The global economic crisis presents regulators and international institutions with a set of challenges of systemic magnitude, including the need to reform regulatory systems, review systemic shortcomings, and devise new models of governance for today's global economic realities. The crisis has deepened challenges to the Anglo-American model and led to calls to remake the international financial architecture. It has provoked questions such as: what new rules are necessary to bring the crisis to an end; which organizations should be responsible for enforcing the new rules; which nations need to be represented in the regulatory bodies; which conflicts exist between international and national governance models?
This presentation will discuss the challenges that Emerging Powers present to the traditional G7 powers in global coordination. Primary attention will be given to the role of China and the Asian region – a locus of international attention and contestation in the current discussions.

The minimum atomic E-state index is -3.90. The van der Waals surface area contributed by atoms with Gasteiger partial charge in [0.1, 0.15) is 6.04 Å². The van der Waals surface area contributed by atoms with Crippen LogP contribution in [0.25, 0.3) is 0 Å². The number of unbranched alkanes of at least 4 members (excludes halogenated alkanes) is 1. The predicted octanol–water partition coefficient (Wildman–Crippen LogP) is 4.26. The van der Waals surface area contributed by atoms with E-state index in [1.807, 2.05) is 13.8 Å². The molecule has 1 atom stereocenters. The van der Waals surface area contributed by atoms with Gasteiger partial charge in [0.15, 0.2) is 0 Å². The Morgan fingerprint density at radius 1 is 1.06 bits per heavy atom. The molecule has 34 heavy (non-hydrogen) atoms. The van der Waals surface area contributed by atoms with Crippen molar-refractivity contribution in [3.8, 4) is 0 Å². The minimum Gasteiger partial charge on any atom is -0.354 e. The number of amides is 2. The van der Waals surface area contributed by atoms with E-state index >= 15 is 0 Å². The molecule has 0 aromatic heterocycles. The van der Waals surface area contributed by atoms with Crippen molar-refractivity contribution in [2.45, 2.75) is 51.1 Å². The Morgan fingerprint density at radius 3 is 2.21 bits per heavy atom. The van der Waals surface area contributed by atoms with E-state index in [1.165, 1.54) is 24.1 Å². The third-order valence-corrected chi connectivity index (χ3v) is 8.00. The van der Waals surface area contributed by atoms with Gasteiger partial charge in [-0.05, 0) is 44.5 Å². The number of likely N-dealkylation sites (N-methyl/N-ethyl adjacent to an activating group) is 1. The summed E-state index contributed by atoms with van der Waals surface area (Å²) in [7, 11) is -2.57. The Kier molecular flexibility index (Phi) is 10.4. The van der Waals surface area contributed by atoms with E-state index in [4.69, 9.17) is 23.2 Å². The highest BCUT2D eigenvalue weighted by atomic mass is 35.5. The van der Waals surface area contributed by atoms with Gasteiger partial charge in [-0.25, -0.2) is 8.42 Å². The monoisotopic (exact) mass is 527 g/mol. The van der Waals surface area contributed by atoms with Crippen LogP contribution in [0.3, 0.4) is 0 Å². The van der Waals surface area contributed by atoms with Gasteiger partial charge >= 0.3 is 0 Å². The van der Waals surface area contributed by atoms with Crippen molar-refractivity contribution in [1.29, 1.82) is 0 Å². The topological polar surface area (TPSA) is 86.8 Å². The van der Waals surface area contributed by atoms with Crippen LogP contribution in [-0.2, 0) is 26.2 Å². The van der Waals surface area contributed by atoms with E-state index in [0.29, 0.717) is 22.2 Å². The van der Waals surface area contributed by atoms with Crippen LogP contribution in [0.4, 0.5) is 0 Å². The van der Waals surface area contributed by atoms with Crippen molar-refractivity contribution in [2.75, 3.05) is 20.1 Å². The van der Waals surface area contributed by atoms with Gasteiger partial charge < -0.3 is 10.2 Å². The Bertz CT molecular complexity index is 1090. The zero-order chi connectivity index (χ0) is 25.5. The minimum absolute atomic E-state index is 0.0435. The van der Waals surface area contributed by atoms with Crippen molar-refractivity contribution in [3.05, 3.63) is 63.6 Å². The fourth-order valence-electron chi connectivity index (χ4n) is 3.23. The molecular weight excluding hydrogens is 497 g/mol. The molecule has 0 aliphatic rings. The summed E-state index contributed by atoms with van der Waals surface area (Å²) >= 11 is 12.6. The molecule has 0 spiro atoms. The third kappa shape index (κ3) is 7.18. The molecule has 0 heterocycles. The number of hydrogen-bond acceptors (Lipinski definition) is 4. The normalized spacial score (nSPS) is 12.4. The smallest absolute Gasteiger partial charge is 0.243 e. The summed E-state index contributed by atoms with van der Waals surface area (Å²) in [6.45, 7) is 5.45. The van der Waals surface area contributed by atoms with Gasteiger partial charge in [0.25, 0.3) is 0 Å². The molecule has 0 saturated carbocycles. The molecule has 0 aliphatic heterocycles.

About the speaker:
Gregory Chin is Assistant Professor of Political Science, York University, and a Senior Fellow at the Centre for International Governance Innovation (CIGI). He teaches global politics and East Asian political economy. Previously, he served as First Secretary in the Canadian Embassy Beijing, responsible for foreign aid to China and North Korea. His current research focuses on China's global expansion, East Asian regionalism, and the international financial architecture. He has published recently in Journal of International Affairs (Columbia University/SISA), Foreign Policy, and Far Eastern Economic Review.
He is currently completing a book-length study of China’s automotive modernization (PalgraveMacmillan). He is a member of the Global Governance Research Group headed by Chatham House, CIGI and the Instituto Affari Internazionali.
Sponsored by the York University Department of Political Science and the York Centre for Asian Research.